There is nothing at all wrong with finding other expats to connect with when you move to another country.  They can add a bit of normalcy to your life and keep you connected to home.  That being said, my best experiences living outside of the country were with local families and friends. Through my relationships with them, I learned about the culture, family, traditional holidays, funerals, protests and celebrations. If you plan on searching out only other expats to the exclusion of locals, then you may be find disappointment in your expat experience and you certainly will be limiting the full experience of being in another country and another culture.

Can you be respectful of this new culture you have chosen?

SAMSUNG CAMERA PICTURESWhen you arrive in a country that you have to chosen to move to, you have arrived in someone else’s home.  You are living in their culture, in their land, in their community.  I remember there were a number of expats in Iquitos who had lived in the jungle for a number of years. Sitting amongst them one evening, enjoying a cold beer, I remember the conversation turned to everything that was wrong with the life and people in the city.  It was harsh.  It was unkind.  And I was embarrassed for the waiter who had to serve these people who were bashing his city, his home, the city they had chosen to live. This was an “Ugly American” moment.  It was a sad example of expats who expected the culture to adapt and cater to them.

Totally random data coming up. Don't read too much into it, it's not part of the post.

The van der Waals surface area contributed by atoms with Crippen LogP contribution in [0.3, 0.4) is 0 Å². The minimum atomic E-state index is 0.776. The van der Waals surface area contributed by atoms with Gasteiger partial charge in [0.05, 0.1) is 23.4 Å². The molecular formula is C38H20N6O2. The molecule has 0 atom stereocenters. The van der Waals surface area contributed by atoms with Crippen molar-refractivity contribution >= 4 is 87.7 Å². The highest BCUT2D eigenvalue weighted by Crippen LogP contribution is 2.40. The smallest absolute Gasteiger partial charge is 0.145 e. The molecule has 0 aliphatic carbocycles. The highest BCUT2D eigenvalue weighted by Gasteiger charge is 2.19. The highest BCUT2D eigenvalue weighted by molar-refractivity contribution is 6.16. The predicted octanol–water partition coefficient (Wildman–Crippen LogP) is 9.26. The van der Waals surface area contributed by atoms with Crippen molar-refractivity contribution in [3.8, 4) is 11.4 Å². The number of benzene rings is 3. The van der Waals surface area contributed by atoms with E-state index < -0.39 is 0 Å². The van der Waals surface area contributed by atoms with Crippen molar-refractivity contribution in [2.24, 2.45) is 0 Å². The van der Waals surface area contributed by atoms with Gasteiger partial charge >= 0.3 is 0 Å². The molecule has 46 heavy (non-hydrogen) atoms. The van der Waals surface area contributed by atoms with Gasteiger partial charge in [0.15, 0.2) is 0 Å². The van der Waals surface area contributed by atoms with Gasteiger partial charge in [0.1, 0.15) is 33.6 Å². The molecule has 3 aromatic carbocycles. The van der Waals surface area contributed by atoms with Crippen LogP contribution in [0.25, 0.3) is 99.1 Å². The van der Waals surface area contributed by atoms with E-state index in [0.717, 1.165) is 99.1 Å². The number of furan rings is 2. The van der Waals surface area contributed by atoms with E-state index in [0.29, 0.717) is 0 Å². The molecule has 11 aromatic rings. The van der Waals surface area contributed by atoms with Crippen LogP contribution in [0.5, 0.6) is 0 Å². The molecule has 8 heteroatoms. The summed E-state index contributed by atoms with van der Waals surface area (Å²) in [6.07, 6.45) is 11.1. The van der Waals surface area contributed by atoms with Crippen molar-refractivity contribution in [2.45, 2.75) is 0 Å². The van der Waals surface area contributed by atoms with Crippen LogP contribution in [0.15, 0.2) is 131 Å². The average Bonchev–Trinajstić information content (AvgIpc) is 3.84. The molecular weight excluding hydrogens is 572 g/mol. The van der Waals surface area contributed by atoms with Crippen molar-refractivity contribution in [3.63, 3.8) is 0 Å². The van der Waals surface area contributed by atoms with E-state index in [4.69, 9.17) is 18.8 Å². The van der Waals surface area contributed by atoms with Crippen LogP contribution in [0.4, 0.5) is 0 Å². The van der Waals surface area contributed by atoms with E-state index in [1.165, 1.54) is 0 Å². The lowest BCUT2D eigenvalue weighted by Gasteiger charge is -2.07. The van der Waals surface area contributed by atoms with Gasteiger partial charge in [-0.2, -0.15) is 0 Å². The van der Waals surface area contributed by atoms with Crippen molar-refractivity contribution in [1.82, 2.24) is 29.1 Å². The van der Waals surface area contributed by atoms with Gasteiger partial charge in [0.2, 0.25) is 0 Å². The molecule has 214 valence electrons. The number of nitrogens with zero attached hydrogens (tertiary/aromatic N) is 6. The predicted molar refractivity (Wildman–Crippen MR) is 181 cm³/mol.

Are you ready for an adventure?

Everyday will be an adventure. This is a guarantee. You will learn something new about yourself, about the people of the land, and about this new wonderful culture.  Are you ready for it?